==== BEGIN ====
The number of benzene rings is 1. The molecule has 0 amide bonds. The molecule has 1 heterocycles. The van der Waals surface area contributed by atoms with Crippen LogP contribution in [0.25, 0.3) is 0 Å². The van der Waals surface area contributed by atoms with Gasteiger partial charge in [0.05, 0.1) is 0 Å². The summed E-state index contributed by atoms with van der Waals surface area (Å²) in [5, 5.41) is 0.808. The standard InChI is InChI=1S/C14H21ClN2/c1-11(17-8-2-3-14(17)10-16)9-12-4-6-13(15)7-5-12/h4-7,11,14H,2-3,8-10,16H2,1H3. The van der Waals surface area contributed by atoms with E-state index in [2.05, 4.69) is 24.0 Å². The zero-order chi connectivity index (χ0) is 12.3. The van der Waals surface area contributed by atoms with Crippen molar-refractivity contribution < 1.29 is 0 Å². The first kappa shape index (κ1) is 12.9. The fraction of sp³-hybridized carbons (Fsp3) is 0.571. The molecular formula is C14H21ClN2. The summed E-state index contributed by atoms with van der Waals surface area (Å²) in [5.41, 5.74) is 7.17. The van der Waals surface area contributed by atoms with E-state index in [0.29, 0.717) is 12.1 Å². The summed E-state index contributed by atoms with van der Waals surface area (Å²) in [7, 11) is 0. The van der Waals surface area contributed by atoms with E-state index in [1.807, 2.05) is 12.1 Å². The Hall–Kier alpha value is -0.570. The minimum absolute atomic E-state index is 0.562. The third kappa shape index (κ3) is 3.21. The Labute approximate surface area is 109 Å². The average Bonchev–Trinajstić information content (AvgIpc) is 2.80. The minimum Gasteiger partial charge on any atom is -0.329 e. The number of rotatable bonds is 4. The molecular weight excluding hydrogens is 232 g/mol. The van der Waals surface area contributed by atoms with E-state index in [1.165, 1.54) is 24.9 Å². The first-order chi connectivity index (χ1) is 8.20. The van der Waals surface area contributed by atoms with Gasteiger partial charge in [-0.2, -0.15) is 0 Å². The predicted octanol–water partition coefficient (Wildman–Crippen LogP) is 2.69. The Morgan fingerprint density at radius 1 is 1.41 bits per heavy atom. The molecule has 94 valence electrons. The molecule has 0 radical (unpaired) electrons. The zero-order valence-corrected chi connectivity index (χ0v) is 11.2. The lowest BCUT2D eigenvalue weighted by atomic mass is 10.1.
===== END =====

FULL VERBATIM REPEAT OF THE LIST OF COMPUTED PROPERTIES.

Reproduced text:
The number of benzene rings is 1. The molecule has 0 amide bonds. The molecule has 1 heterocycles. The van der Waals surface area contributed by atoms with Crippen LogP contribution in [0.25, 0.3) is 0 Å². The van der Waals surface area contributed by atoms with Gasteiger partial charge in [0.05, 0.1) is 0 Å². The summed E-state index contributed by atoms with van der Waals surface area (Å²) in [5, 5.41) is 0.808. The standard InChI is InChI=1S/C14H21ClN2/c1-11(17-8-2-3-14(17)10-16)9-12-4-6-13(15)7-5-12/h4-7,11,14H,2-3,8-10,16H2,1H3. The van der Waals surface area contributed by atoms with E-state index in [2.05, 4.69) is 24.0 Å². The zero-order chi connectivity index (χ0) is 12.3. The van der Waals surface area contributed by atoms with Crippen molar-refractivity contribution < 1.29 is 0 Å². The first kappa shape index (κ1) is 12.9. The fraction of sp³-hybridized carbons (Fsp3) is 0.571. The molecular formula is C14H21ClN2. The summed E-state index contributed by atoms with van der Waals surface area (Å²) in [5.41, 5.74) is 7.17. The van der Waals surface area contributed by atoms with E-state index in [0.29, 0.717) is 12.1 Å². The summed E-state index contributed by atoms with van der Waals surface area (Å²) in [7, 11) is 0. The van der Waals surface area contributed by atoms with E-state index in [1.807, 2.05) is 12.1 Å². The Hall–Kier alpha value is -0.570. The minimum absolute atomic E-state index is 0.562. The third kappa shape index (κ3) is 3.21. The Labute approximate surface area is 109 Å². The average Bonchev–Trinajstić information content (AvgIpc) is 2.80. The minimum Gasteiger partial charge on any atom is -0.329 e. The number of rotatable bonds is 4. The molecular weight excluding hydrogens is 232 g/mol. The van der Waals surface area contributed by atoms with E-state index in [1.165, 1.54) is 24.9 Å². The first-order chi connectivity index (χ1) is 8.20. The van der Waals surface area contributed by atoms with Gasteiger partial charge in [-0.2, -0.15) is 0 Å². The predicted octanol–water partition coefficient (Wildman–Crippen LogP) is 2.69. The Morgan fingerprint density at radius 1 is 1.41 bits per heavy atom. The molecule has 94 valence electrons. The molecule has 0 radical (unpaired) electrons. The zero-order valence-corrected chi connectivity index (χ0v) is 11.2. The lowest BCUT2D eigenvalue weighted by atomic mass is 10.1.